Posts Tagged ‘ Peter Kreeft ’

The Opening Argument

We are all in the midst of cultural battles.  Some of us are more entrenched than others.  But all of us at some point have made some attempt to fight the good fight, so to speak, against the forces of evil in our culture.

Some focus on apologetics.  Maybe some moral philosophy.  I know that I have been trying to get at first principles, possibly a combination of those.

I keep on coming back to something else though, and a First Things post really summed it up well.

If Jesus is the Son of God who died on the cross to open the door to eternal life to me, then every other concern takes a back seat to the radical implications of His call on my life.

The author goes on to explain that the reason for his belief and insistence on any number of social positions is because the Gospel is True.  Not because he has explored the ins and outs of the argument, or because Ryan T. Anderson or Peter Kreeft provided yet another slam-dunk argument for it.

No.  It’s about Jesus, and grace.  It’s about forgiveness of sins and the resurrection of the body.   It’s about the Church.  The author quotes C. S. Lewis:

One of the great difficulties is to keep before the audience’s mind the question of truth. They always think you are recommending Christianity not because you think it is true but because it is good. And in the discussion they will at every moment try to escape from the issue ‘True—or False’ into stuff about a good society, or morals, or the incomes of Bishops, or the Spanish Inquisition, or France, or Poland — or anything whatever. You have to keep forcing them back, and again back, to the real point. Only thus will you be able to undermine … [t]heir belief that a certain amount of ‘religion’ is desirable but one mustn’t carry it too far. One must keep on pointing out that Christianity is a statement which, if false, is of no importance, and, if true, of infinite importance. The one thing it cannot be is moderately important.

This last part is the most important part.  The veracity of the faith is the hinge on the door between ecstasy and insanity.  How much easier, the author continues, it would be to be all for all the standard contemporary left-wing causes.  The last thing that our religion is, is easy.  Nietzsche is credited with the phrase that religion is the opium of the masses.  Radical militant non-believers such as Freud argue(d) that religion is just some comfort blanket to help people cope with daily and existential anxieties.

This is true.  For a lot of Christians.  I won’t deny it.  Many Christians turn to the faith in times of distress.  Many lean on their faith.  The faith is comforting, sort of.  If you read what the Gospels actually say, the Gospel is only comforting for those who can stand it.  For those who are willing to suffer.  To give their lives.  To be last.  To carry a cross.  To turn the other cheek.  To fall on the ground and die, like wheat.  To be obedient to a master like sheep.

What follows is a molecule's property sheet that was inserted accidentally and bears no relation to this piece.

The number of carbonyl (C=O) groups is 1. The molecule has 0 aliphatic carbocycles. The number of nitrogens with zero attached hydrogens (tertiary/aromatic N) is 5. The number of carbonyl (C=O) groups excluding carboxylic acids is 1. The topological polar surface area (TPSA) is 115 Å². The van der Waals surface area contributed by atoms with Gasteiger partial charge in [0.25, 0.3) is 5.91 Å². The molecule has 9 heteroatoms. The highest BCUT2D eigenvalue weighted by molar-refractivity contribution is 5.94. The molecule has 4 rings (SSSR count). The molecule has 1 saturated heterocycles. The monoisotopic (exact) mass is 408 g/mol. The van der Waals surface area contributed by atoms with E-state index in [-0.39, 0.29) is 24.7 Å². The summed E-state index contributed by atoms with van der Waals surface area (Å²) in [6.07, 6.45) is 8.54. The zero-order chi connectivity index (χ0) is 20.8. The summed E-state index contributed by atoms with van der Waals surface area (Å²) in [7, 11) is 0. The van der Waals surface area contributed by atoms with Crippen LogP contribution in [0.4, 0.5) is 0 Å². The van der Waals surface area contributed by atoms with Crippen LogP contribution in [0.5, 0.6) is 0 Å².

This doesn’t seem like opium.  But it’s true.  It’s true.  And it’s the only really True thing.  Gay marriage, abortion, all of those things pale in comparison to our striving for holiness.  And it is the veracity of the faith that compels us–beyond natural, worldly reason–to stand up in the public square, and object.



Please oh please

Let there be an interesting article online.  I can’t STAND to work on my homework a minute more.  Please let there be something on First Things about feminism.  Let Fr. Z lambaste fishrap.  Let Bad Catholic ramble about the utter importance and beauty of sexual complementarity.  Let there be an interesting post about Derrick Rose on ESPN.  Maybe a fascinating preview of next season for the Cubs (cause this season, there’s not much to talk about).  Let there be a witty post about grammar on Dr. Boli.  And a philosophical treatise by Ryan T Anderson connecting abortion, gay marriage, and euthenasia against the buttress of reason that is the deposit of the faith in the Roman Catholic Church.  May Peter Kreeft detail the major philosophical misgivings of a popular atheist.  And how about a super funny and witty post by Simcha Fisher about how society is out to tear apart Catholic families, and what we can do in response.

Okay.  Now that that’s out of my system, back to homework.